Godwin Emefiele, governor of the Central Bank of Nigeria (CBN), says the nation’s land borders will remain closed until neighbouring countries meet the requirements for it to be reopened.
Emefiele said this on Monday while speaking to journalists after a meeting with President Muhammadu Buhari in Abuja.
The federal government had closed the country’s land borders to importing and exporting of all items in a bid to curb illegal trading activities by Nigeria’s neighbours.
Hameed Ali, comptroller-general of the Nigeria Customs Service (NCS), had said that Nigeria’s borders will remain closed until the country and its neighbours agree on existing ECOWAS protocol on movement.
Despite several calls by stakeholders for the re-opening of the borders, Emefiele said the affected countries must first have “concrete engagements” on mutual anti-smuggling policies.
He explained that the smuggling of goods through these countries undermines Nigeria’s economic policy.
“We are not saying that the borders should be closed in perpetuity, but that before the borders are reopened, there must be concrete engagements with countries that are involved in using their ports and countries as landing ports for bringing in goods meant for local consumption, it is understandable,” Emefiele said.
“But the fact that those products are landed in their countries and then transshipped or smuggled into Nigeria is something that I am sure you all agree as Nigerians we should not allow happening because it undermines our economic policy, it undermines our own desire to make sure that industries are alive and jobs are created in Nigeria.”
Emefiele further said that the country’s rice and poultry farmers have, since the closure, recorded improved sales.
“Recently, and this is the absolute truth, about two weeks before the border closure, the chairman of the Rice Processors Association, incidentally, he owns Umza Rice in Kano, called me and said that all the rice millers and processors are having in their warehouses nothing less than 25,000 metric tons of milled rice. That this rice has been unsold because of the smuggling and dumping through Republic of Benin and other border posts that we have in the country and that he would want us to do something about it,” he said.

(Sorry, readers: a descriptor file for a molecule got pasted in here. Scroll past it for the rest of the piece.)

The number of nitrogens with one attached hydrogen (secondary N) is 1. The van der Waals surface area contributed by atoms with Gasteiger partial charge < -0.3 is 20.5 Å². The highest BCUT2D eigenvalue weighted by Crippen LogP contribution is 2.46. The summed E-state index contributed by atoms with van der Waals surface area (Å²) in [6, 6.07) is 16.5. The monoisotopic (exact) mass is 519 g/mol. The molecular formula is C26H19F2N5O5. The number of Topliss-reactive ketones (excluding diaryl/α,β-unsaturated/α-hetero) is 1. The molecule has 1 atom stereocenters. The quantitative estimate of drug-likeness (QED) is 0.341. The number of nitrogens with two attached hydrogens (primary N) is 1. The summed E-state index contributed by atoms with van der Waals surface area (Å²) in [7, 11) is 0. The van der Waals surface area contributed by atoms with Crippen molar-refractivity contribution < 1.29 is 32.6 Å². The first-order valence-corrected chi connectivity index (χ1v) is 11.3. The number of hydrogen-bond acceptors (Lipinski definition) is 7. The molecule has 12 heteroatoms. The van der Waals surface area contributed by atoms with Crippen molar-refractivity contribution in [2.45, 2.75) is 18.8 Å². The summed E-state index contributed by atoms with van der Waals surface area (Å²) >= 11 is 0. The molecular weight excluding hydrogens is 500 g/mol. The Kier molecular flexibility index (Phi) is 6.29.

“Secondly, we also have members of the Poultry Association of Nigeria who also complained that they have thousands of crates of eggs that they could not sell together with even some of the processed chickens also arising from the problem of smuggling and dumping of poultry products into Nigeria.
“A week after the borders were closed, the same rice millers association called to tell us that all the rice that they had in their warehouses have all been sold. Indeed, a lot of people have been depositing money in their accounts and they have even been telling them ‘please hold on don’t even pay money yet until we finished processing your rice’.
“The Poultry Associations have also come to say that they have sold all their eggs, they have sold all their processed chickens and that demand is rising.”
According to him, the improved sale of rice and poultry products is the benefit of closing the borders.
“So when you asked, what is the benefit of the border closure on the economy of Nigeria, I just used two products – poultry and rice. The benefit is that it has helped to create jobs for our people, it has helped to bring the integrated rice milling that we have in the country back into business again and they are making money. Our rural communities are bubbling because there are activities because rice farmers are able to sell their paddy. The poultry business is also doing well, and also maize farmers who produce maize from which feeds are produced are also doing business. These are the benefits,” he said.
The International Monetary Fund (IMF) had
backed Nigeria’s closure of its borders.